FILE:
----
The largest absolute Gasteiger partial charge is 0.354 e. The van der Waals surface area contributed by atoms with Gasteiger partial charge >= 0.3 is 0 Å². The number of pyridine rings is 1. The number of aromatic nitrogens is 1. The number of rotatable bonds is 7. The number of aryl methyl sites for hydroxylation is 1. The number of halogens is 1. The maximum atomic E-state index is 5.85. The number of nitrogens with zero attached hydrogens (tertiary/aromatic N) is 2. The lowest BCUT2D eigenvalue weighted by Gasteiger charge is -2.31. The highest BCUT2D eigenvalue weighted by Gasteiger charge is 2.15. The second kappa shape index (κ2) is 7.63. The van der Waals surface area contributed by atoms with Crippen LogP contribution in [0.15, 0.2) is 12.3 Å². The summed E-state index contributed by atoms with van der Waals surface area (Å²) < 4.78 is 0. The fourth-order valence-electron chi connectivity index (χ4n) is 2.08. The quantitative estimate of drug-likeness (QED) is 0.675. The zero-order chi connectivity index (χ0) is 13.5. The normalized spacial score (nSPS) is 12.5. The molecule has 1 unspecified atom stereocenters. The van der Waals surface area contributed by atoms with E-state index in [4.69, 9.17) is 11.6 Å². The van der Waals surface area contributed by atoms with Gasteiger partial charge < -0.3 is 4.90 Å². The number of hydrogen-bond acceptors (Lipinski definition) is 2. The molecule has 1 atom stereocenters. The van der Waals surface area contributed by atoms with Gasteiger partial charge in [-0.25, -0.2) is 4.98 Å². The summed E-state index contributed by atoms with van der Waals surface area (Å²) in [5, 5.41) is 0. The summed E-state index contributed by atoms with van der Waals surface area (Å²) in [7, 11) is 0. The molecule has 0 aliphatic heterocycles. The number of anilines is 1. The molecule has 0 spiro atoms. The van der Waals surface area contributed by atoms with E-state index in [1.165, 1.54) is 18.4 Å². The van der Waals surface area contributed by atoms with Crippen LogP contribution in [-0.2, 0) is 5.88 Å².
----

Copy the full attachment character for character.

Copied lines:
The largest absolute Gasteiger partial charge is 0.354 e. The van der Waals surface area contributed by atoms with Gasteiger partial charge >= 0.3 is 0 Å². The number of pyridine rings is 1. The number of aromatic nitrogens is 1. The number of rotatable bonds is 7. The number of aryl methyl sites for hydroxylation is 1. The number of halogens is 1. The maximum atomic E-state index is 5.85. The number of nitrogens with zero attached hydrogens (tertiary/aromatic N) is 2. The lowest BCUT2D eigenvalue weighted by Gasteiger charge is -2.31. The highest BCUT2D eigenvalue weighted by Gasteiger charge is 2.15. The second kappa shape index (κ2) is 7.63. The van der Waals surface area contributed by atoms with Crippen LogP contribution in [0.15, 0.2) is 12.3 Å². The summed E-state index contributed by atoms with van der Waals surface area (Å²) < 4.78 is 0. The fourth-order valence-electron chi connectivity index (χ4n) is 2.08. The quantitative estimate of drug-likeness (QED) is 0.675. The zero-order chi connectivity index (χ0) is 13.5. The normalized spacial score (nSPS) is 12.5. The molecule has 1 unspecified atom stereocenters. The van der Waals surface area contributed by atoms with E-state index in [4.69, 9.17) is 11.6 Å². The van der Waals surface area contributed by atoms with Gasteiger partial charge < -0.3 is 4.90 Å². The number of hydrogen-bond acceptors (Lipinski definition) is 2. The molecule has 1 atom stereocenters. The van der Waals surface area contributed by atoms with Gasteiger partial charge in [-0.25, -0.2) is 4.98 Å². The summed E-state index contributed by atoms with van der Waals surface area (Å²) in [5, 5.41) is 0. The summed E-state index contributed by atoms with van der Waals surface area (Å²) in [7, 11) is 0. The molecule has 0 aliphatic heterocycles. The number of anilines is 1. The molecule has 0 spiro atoms. The van der Waals surface area contributed by atoms with E-state index in [1.165, 1.54) is 18.4 Å². The van der Waals surface area contributed by atoms with Crippen LogP contribution in [-0.2, 0) is 5.88 Å².